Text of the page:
## Three Interview Questions

### August 23, 2013

We have three simple interview questions today:

1) Verify that a binary tree is a binary search tree. In a binary search tree, all nodes to the left of the current node have values less than the value of the current node, all nodes to the right of the current node have values greater than the value of the current node, and those two rules hold for all nodes in the tree.

2) Remove duplicates from a list.

3) A girl counts on her fingers by counting 1 on her thumb, 2 on her index finger, 3 on her middle finge, 4 on her ring finger, and 5 on her pinkie. Then she continues the other way, counting 6 on her ring finger, 7 on her middle finger, 8 on her index finger, and 9 on her thumb. Then she continues the other other way, counting 10 on her index finger, 11 on her middle finger, 12 on her ring finger, and 13 on her pinkie. She continues in this way indefinitely. Write a program that, given

n, determines which finger she will be on when her count reachesn.

Your task is to write programs that solve the three interview questions given above. When you are finished, you are welcome to read or run a suggested solution, or to post your own solution or discuss the exercise in the comments below.

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finger seems a bit more complicated than it needs to be:

(define (finger n)

(case (modulo (- n 1) 8)

((0) ‘thumb)

((1 7) ‘index)

((2 6) ‘middle)

((3 5) ‘ring)

((4) ‘pinkie)))

Ooops – formatting.

Why not?

I concur with bhrgunatha. Indeed, it can be much simpler as he pointed out. The “minus one” can also be removed:

(define (fingersimpler n)

(case (modulo n 8)

((1) ‘thumb)

((2 0) ‘index)

((3 7) ‘middle)

((4 6) ‘ring)

((5) ‘pinkie)))

Also, in the original solution above, the calculation appears to be off by one for numbers greater than 5. For example, (finger 6) would return “middle”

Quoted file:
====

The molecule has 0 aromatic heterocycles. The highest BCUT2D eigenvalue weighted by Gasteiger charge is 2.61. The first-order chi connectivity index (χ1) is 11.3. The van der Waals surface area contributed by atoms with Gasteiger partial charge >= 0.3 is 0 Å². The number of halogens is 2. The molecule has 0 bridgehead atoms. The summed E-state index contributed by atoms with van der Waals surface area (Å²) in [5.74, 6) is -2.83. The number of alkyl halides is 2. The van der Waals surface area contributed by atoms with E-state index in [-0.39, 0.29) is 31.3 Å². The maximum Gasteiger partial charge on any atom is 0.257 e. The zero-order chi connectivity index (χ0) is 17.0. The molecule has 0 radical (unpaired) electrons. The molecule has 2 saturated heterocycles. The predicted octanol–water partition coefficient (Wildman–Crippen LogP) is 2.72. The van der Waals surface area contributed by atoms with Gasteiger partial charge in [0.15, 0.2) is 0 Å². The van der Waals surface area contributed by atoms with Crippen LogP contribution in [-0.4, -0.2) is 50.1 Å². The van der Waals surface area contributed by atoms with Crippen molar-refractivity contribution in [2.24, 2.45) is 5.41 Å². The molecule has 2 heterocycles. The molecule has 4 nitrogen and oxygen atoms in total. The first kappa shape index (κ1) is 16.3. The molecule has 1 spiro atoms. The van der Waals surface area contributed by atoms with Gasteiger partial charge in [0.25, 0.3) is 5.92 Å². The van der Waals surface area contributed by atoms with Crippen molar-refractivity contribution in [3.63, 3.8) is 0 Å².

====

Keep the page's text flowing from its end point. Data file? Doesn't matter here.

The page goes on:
About ‘remove duplicates from list’ (Python)

def remove_duplicates (l1):

return list (set (l1))

In Python:

I do not think that the solution presented for the BST check is correct.

From what I can make of the Scheme is that it only verifies that the immediate child nodes hold the BST property, but not ALL the descendants.

I think this is a common oversight, which makes it such a good interview question! :)

Let me present a solution that ensures for each node ALL right descendants are larger, and ALL left descendants are smaller or equal:

public class BinaryNode where T : IComparable {

public T Data { get; set; }

public BinaryNode Left { get; set; }

public BinaryNode Right { get; set; }

public bool IsBST() {

T max, min;

return DoBSTCheck (out max, out min);

}

private bool DoBSTCheck(out T max, out T min) {

max = Data;

min = Data;

if (Left != null) {

T lmax, lmin;

if (!Left.DoBSTCheck (out lmax, out lmin))

return false;

if (lmax.CompareTo(Data) > 0)

return false;

if (lmax.CompareTo(max) > 0)

max = lmax;

if (lmin.CompareTo(min) < 0)

min = lmin;

}

if (Right != null) {

T rmax, rmin;

if (!Right.DoBSTCheck (out rmax, out rmin))

return false;

if (rmin.CompareTo(Data) 0)

max = rmax;

if (rmin.CompareTo(min) < 0)

min = rmin;

}

return true;

}

}

[/sourceccode]

It is not terribly elegant (partly due to C#'s ugly generics code!), but the tracking of the min and max throughout the traversal does give an efficient solution!

Opps – bad code formatting. Fixed formatting: